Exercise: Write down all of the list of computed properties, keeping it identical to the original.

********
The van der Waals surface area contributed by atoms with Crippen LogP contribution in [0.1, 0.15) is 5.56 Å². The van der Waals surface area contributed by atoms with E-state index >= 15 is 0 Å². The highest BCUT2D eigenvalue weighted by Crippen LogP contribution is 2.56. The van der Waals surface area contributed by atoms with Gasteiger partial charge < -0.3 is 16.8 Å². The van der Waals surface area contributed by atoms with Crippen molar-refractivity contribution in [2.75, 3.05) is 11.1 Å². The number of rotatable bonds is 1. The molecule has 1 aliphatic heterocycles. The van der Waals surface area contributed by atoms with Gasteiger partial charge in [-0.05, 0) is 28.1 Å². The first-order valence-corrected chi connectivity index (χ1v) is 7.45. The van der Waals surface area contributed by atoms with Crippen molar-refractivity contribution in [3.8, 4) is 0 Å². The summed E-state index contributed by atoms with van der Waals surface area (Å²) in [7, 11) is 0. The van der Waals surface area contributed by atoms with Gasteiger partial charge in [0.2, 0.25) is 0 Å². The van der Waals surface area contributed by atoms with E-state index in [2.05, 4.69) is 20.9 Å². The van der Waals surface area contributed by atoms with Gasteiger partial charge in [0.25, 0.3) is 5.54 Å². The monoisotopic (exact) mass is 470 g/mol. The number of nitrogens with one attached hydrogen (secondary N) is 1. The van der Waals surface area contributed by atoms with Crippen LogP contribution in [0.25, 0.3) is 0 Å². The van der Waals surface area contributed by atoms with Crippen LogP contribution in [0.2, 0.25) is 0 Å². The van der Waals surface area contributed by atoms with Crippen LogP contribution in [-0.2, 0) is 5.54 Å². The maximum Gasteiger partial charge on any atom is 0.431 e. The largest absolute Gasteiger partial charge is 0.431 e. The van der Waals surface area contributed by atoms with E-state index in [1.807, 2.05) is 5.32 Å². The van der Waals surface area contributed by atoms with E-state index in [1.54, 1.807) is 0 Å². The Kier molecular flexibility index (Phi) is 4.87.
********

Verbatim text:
The van der Waals surface area contributed by atoms with Crippen LogP contribution in [0.1, 0.15) is 5.56 Å². The van der Waals surface area contributed by atoms with E-state index >= 15 is 0 Å². The highest BCUT2D eigenvalue weighted by Crippen LogP contribution is 2.56. The van der Waals surface area contributed by atoms with Gasteiger partial charge < -0.3 is 16.8 Å². The van der Waals surface area contributed by atoms with Crippen molar-refractivity contribution in [2.75, 3.05) is 11.1 Å². The number of rotatable bonds is 1. The molecule has 1 aliphatic heterocycles. The van der Waals surface area contributed by atoms with Gasteiger partial charge in [-0.05, 0) is 28.1 Å². The first-order valence-corrected chi connectivity index (χ1v) is 7.45. The van der Waals surface area contributed by atoms with Crippen molar-refractivity contribution in [3.8, 4) is 0 Å². The summed E-state index contributed by atoms with van der Waals surface area (Å²) in [7, 11) is 0. The van der Waals surface area contributed by atoms with Gasteiger partial charge in [0.2, 0.25) is 0 Å². The van der Waals surface area contributed by atoms with E-state index in [2.05, 4.69) is 20.9 Å². The van der Waals surface area contributed by atoms with Gasteiger partial charge in [0.25, 0.3) is 5.54 Å². The monoisotopic (exact) mass is 470 g/mol. The number of nitrogens with one attached hydrogen (secondary N) is 1. The van der Waals surface area contributed by atoms with Crippen LogP contribution in [0.25, 0.3) is 0 Å². The van der Waals surface area contributed by atoms with Crippen LogP contribution in [0.2, 0.25) is 0 Å². The van der Waals surface area contributed by atoms with Crippen LogP contribution in [-0.2, 0) is 5.54 Å². The maximum Gasteiger partial charge on any atom is 0.431 e. The largest absolute Gasteiger partial charge is 0.431 e. The van der Waals surface area contributed by atoms with E-state index in [1.807, 2.05) is 5.32 Å². The van der Waals surface area contributed by atoms with E-state index in [1.54, 1.807) is 0 Å². The Kier molecular flexibility index (Phi) is 4.87.